“Pulling the news from the social media noise” - Storyful’s Markham Nolan at #cmLDN
Last night I went to the Community Managers meet-up in London which had been organised by my colleagues Laura Oliver and Hannah Waldram. Although I’ve never directly played a community manager role, I’ve spent a lot of time over the years working with people who are, acted as “host” on the BBC’s Points of View message board, and as resident “token techie” on Comment Is Free at the Guardian. I’ve also done my fair share of designing social interactions for apps and the web.
This was the second time the group has got together. Laura explained that community managers are quite a rare breed, and often find themselves either working in isolation in a business, or doing the job but not realising that there is a job title for what they do. The point of the meet-up, she said, was not to be a formal conference set-up, but a place where people working in community within different areas could meet and share tips, ideas and support. I met people who worked at other media companies, but also people working in charities, the games industry, and students. Crayon hosted, and Markham Nolan gave a talk about Storyful
Markham Nolan: Pulling the news from the social media noise
“We have a small core community of people who had value to the news.”
Markham Nolan was talking about the social media curation service Storyful. They’d shifted their business model in a significant way since starting out - something I really admire when I see a company be flexible enough to change their mission when they spot an opportunity. The company was born out of a frustration of seeing journalists filming pieces to camera on a rooftop miles away from the action in a war zone, when you knew that at the heart of the battle many people were armed with cameraphones. The original plan of “bringing together a community of active citizen journalists” had become one of sourcing citizen journalism and packaging the content and contacts for mainstream network clients.
Their mission now is to “pull the news from the noise.” They have built up reliable communities in a range of countries, so that when news breaks, they have contacts they can call on to help verify locally-originated social media content. This was important, as Markham said “We don’t want to be first, we want to be the first to be accurate.”
They’ve also developed an expertise at surfacing this content, whether that means the ability to search in Arabic, or having developed knowledge of advanced search techniques. As Markham put it, their dashboard “distills a global community of people, who, with their cameraphones, are making the news, and they don’t even know it.”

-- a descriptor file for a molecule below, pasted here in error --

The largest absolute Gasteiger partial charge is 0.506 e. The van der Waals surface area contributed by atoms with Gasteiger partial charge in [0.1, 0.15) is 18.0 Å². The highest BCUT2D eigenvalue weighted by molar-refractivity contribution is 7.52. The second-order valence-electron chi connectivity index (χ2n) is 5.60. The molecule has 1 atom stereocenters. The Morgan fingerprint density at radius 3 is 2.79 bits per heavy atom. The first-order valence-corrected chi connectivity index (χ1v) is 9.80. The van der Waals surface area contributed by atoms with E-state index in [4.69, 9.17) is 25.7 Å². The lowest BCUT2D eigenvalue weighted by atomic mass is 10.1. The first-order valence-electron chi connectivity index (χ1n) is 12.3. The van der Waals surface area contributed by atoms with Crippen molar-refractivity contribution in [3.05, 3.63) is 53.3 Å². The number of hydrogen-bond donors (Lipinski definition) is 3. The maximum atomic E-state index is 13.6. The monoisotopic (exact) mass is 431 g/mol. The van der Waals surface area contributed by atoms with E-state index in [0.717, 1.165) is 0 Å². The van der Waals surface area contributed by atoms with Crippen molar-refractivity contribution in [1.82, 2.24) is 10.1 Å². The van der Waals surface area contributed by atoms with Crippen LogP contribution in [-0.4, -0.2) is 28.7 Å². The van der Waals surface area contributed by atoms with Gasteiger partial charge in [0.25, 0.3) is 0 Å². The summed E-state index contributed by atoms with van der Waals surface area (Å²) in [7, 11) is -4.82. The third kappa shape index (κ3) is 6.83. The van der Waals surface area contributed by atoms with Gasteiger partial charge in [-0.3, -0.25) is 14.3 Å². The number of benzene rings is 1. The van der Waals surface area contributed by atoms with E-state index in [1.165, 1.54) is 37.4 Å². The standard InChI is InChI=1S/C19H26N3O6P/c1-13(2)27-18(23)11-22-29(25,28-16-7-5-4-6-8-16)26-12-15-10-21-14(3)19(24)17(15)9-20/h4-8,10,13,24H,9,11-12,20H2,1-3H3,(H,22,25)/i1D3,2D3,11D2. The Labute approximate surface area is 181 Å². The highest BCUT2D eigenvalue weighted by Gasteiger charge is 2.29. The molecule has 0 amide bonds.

Markham explained that for every news story, a community forms around it. Their trick is to identify those communities. When news breaks they go to their existing contacts, or build a new set by making and refining Twitter lists, and working out who the authoritative tweeters and original sources are. And, importantly, they keep a relationship with them. They have, for example, a panel of people in Syria who they have regular contact with, to help keep them informed about the situation there.
This wasn’t all new-fangled and revolutionary though. Markham said “All we’re doing is applying old journalism to new media.” He compared sizing up a source on social media to the way you might size up a new contact in real life - look them up and down, work out if they “feel” genuine, make a couple of calls to corroborate who they say they are.
It was an intriguing talk, which also touched a lot on the ethics of contacting the people providing the content. Questions were asked about the sensitivity of trying to contact people who have witnessed and filmed some kind of disaster in the immediate aftermath of it, the duty of care owed when contacting someone who might be at risk from retribution by an oppressive regime, and local resentment if someone got paid for their content and was thought to be exploiting the misery of others.
Another question from the audience asked how sustainable their business is, and whether they risk teaching people how to use social media more effectively in a way that means clients can dispense with their services. Markham admitted they were working in a “window of ignorance”, and said that any news business that wasn’t investing in data journalists and the ability to make deep and meaningful searches of the social web was missing a trick. He was also confident that however much news organisations learned, Storyful would always be six months ahead. I tend to agree with that view, not least because a smaller company is always likely to move more nimbly into new social and digital arenas before big media companies have even got them on their radar.